Medical, scientific, and commercial accomplishments rely on mobilizing scientific and technical expertise. While expertise is critical for generating insights and outcomes, it does not necessarily translate into optimal organizational leadership.
Our approach respects the role of expertise while recognizing that leadership calls for connecting with others’ curiosity and convictions. When engaging others to pursue objectives, we must find out what they know, believe and experience. People will voice their experiences and perspectives when leaders create a context of trust and candor. This context enables mutual exploration of possibilities, true collaboration, and shared ownership of objectives.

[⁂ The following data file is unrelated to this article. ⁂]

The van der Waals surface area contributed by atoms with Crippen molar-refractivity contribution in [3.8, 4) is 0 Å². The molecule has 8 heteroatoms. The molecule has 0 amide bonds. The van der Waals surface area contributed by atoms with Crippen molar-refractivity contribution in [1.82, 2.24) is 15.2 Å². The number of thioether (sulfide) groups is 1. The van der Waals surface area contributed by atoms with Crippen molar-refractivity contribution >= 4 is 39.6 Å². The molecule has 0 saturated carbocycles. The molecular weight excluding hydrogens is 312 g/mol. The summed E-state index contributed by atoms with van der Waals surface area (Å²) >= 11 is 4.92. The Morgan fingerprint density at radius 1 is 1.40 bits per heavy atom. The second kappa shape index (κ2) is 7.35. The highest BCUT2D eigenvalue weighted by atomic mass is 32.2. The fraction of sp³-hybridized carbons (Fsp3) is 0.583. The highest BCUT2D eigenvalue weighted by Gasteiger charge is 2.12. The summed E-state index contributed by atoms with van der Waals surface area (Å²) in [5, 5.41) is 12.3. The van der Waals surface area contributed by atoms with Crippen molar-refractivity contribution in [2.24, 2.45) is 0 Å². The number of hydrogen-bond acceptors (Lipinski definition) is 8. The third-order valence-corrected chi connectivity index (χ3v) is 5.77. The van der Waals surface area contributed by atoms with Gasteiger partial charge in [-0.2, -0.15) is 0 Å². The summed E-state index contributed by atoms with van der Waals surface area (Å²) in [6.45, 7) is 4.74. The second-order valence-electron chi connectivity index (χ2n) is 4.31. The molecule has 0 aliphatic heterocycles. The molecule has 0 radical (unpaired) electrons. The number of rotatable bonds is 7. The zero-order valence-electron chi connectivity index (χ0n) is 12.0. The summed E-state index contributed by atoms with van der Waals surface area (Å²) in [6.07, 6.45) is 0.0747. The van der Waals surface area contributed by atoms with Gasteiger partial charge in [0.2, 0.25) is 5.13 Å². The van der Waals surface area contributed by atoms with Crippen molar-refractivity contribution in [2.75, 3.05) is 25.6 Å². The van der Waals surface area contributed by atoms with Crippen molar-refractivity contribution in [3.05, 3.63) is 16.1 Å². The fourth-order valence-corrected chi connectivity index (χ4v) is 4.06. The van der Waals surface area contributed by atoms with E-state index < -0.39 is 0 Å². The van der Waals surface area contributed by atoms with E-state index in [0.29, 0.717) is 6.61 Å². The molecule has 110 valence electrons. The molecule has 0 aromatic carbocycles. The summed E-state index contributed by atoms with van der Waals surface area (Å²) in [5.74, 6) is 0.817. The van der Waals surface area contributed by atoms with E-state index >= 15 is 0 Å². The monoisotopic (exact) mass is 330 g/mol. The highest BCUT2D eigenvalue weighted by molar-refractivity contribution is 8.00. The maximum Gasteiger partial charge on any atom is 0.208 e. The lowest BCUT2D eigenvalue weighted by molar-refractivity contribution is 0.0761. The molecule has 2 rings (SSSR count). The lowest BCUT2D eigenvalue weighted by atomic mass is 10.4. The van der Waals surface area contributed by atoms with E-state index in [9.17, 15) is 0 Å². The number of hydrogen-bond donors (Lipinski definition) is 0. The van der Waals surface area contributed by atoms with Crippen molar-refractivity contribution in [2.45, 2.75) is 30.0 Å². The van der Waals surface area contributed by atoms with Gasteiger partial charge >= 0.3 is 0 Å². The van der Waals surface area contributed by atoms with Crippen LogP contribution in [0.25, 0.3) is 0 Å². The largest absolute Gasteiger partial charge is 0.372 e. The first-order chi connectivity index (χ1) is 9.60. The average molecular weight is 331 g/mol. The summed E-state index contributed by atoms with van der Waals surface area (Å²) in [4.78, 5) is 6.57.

We do not use the terms “hard” versus “soft” skills, which undervalue leadership capabilities. We prefer to say “technical” versus “people leadership” skills. Technical skills are typically accumulated over many years of schooling, practice and mentorship. People leadership skills are often de-emphasized during formal education, but they can be acquired through coaching and leadership development programs. We believe that leaders with both strong technical expertise and people leadership skills are uniquely positioned to create impact in today’s world.